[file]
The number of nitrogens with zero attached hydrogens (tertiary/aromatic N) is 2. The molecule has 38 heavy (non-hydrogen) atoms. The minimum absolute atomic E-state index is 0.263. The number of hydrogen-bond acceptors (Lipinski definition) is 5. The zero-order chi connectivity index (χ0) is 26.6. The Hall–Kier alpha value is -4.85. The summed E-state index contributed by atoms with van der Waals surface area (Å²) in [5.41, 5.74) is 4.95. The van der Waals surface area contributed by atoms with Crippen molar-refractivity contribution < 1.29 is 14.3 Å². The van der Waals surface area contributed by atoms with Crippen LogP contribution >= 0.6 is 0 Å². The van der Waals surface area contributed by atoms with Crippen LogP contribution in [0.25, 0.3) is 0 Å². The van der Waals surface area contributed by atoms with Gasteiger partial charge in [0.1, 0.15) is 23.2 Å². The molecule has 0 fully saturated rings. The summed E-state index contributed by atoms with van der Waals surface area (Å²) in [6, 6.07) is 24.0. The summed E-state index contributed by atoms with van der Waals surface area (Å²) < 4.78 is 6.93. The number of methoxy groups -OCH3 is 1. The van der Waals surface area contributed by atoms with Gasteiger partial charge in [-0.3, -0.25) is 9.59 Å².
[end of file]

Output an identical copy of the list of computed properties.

The number of nitrogens with zero attached hydrogens (tertiary/aromatic N) is 2. The molecule has 38 heavy (non-hydrogen) atoms. The minimum absolute atomic E-state index is 0.263. The number of hydrogen-bond acceptors (Lipinski definition) is 5. The zero-order chi connectivity index (χ0) is 26.6. The Hall–Kier alpha value is -4.85. The summed E-state index contributed by atoms with van der Waals surface area (Å²) in [5.41, 5.74) is 4.95. The van der Waals surface area contributed by atoms with Crippen molar-refractivity contribution < 1.29 is 14.3 Å². The van der Waals surface area contributed by atoms with Crippen LogP contribution >= 0.6 is 0 Å². The van der Waals surface area contributed by atoms with Crippen LogP contribution in [0.25, 0.3) is 0 Å². The van der Waals surface area contributed by atoms with Gasteiger partial charge in [0.1, 0.15) is 23.2 Å². The molecule has 0 fully saturated rings. The summed E-state index contributed by atoms with van der Waals surface area (Å²) in [6, 6.07) is 24.0. The summed E-state index contributed by atoms with van der Waals surface area (Å²) < 4.78 is 6.93. The number of methoxy groups -OCH3 is 1. The van der Waals surface area contributed by atoms with Gasteiger partial charge in [-0.3, -0.25) is 9.59 Å².